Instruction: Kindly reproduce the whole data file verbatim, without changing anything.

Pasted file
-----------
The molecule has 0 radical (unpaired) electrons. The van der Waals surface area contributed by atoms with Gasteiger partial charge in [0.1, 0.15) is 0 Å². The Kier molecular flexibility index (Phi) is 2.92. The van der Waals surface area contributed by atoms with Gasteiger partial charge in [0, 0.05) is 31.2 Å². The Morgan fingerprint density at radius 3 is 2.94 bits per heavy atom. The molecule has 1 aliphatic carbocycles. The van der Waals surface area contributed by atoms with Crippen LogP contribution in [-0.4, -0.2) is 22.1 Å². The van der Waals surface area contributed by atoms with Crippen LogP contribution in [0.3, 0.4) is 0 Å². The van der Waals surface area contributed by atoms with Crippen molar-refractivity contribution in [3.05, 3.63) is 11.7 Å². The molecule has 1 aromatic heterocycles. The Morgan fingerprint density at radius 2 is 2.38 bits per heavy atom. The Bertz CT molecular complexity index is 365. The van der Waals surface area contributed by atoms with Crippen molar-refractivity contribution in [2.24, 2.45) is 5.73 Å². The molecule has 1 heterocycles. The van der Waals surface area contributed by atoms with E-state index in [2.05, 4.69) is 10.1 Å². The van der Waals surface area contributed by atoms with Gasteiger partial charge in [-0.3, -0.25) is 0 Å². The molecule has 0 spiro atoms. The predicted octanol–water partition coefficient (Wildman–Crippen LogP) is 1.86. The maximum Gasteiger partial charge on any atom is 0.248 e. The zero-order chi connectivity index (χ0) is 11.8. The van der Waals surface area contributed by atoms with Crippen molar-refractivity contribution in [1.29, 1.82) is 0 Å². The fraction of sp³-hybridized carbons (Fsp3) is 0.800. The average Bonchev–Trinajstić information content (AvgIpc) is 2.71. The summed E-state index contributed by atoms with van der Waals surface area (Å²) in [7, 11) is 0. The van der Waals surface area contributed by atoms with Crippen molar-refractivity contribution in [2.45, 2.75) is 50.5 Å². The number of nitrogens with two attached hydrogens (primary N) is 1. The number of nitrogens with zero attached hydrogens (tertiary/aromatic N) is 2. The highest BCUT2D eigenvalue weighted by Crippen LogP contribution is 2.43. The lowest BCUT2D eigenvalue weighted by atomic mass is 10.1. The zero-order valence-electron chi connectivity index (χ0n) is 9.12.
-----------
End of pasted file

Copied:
The molecule has 0 radical (unpaired) electrons. The van der Waals surface area contributed by atoms with Gasteiger partial charge in [0.1, 0.15) is 0 Å². The Kier molecular flexibility index (Phi) is 2.92. The van der Waals surface area contributed by atoms with Gasteiger partial charge in [0, 0.05) is 31.2 Å². The Morgan fingerprint density at radius 3 is 2.94 bits per heavy atom. The molecule has 1 aliphatic carbocycles. The van der Waals surface area contributed by atoms with Crippen LogP contribution in [-0.4, -0.2) is 22.1 Å². The van der Waals surface area contributed by atoms with Crippen LogP contribution in [0.3, 0.4) is 0 Å². The van der Waals surface area contributed by atoms with Crippen molar-refractivity contribution in [3.05, 3.63) is 11.7 Å². The molecule has 1 aromatic heterocycles. The Morgan fingerprint density at radius 2 is 2.38 bits per heavy atom. The Bertz CT molecular complexity index is 365. The van der Waals surface area contributed by atoms with Crippen molar-refractivity contribution in [2.24, 2.45) is 5.73 Å². The molecule has 1 heterocycles. The van der Waals surface area contributed by atoms with E-state index in [2.05, 4.69) is 10.1 Å². The van der Waals surface area contributed by atoms with Gasteiger partial charge in [-0.3, -0.25) is 0 Å². The molecule has 0 spiro atoms. The predicted octanol–water partition coefficient (Wildman–Crippen LogP) is 1.86. The maximum Gasteiger partial charge on any atom is 0.248 e. The zero-order chi connectivity index (χ0) is 11.8. The van der Waals surface area contributed by atoms with Crippen molar-refractivity contribution in [1.29, 1.82) is 0 Å². The fraction of sp³-hybridized carbons (Fsp3) is 0.800. The average Bonchev–Trinajstić information content (AvgIpc) is 2.71. The summed E-state index contributed by atoms with van der Waals surface area (Å²) in [7, 11) is 0. The van der Waals surface area contributed by atoms with Crippen molar-refractivity contribution in [2.45, 2.75) is 50.5 Å². The number of nitrogens with two attached hydrogens (primary N) is 1. The number of nitrogens with zero attached hydrogens (tertiary/aromatic N) is 2. The highest BCUT2D eigenvalue weighted by Crippen LogP contribution is 2.43. The lowest BCUT2D eigenvalue weighted by atomic mass is 10.1. The zero-order valence-electron chi connectivity index (χ0n) is 9.12.